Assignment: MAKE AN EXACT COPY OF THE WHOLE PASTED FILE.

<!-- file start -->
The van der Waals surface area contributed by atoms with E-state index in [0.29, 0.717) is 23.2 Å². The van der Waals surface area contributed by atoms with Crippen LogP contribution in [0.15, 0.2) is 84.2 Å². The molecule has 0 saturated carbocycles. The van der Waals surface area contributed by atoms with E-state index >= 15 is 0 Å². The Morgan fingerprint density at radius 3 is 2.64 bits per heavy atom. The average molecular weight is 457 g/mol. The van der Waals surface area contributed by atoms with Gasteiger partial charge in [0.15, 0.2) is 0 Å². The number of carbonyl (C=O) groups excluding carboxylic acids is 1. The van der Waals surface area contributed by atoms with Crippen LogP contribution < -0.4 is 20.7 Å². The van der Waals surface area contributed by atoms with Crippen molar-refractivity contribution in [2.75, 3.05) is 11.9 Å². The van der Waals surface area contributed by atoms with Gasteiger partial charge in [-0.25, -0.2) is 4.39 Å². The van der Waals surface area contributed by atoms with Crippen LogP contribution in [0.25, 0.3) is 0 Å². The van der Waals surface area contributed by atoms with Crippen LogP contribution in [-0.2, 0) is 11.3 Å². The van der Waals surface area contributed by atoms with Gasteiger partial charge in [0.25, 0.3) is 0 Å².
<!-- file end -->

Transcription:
The van der Waals surface area contributed by atoms with E-state index in [0.29, 0.717) is 23.2 Å². The van der Waals surface area contributed by atoms with Crippen LogP contribution in [0.15, 0.2) is 84.2 Å². The molecule has 0 saturated carbocycles. The van der Waals surface area contributed by atoms with E-state index >= 15 is 0 Å². The Morgan fingerprint density at radius 3 is 2.64 bits per heavy atom. The average molecular weight is 457 g/mol. The van der Waals surface area contributed by atoms with Gasteiger partial charge in [0.15, 0.2) is 0 Å². The number of carbonyl (C=O) groups excluding carboxylic acids is 1. The van der Waals surface area contributed by atoms with Crippen LogP contribution < -0.4 is 20.7 Å². The van der Waals surface area contributed by atoms with Crippen molar-refractivity contribution in [2.75, 3.05) is 11.9 Å². The van der Waals surface area contributed by atoms with Gasteiger partial charge in [-0.25, -0.2) is 4.39 Å². The van der Waals surface area contributed by atoms with Crippen LogP contribution in [0.25, 0.3) is 0 Å². The van der Waals surface area contributed by atoms with Crippen LogP contribution in [-0.2, 0) is 11.3 Å². The van der Waals surface area contributed by atoms with Gasteiger partial charge in [0.25, 0.3) is 0 Å².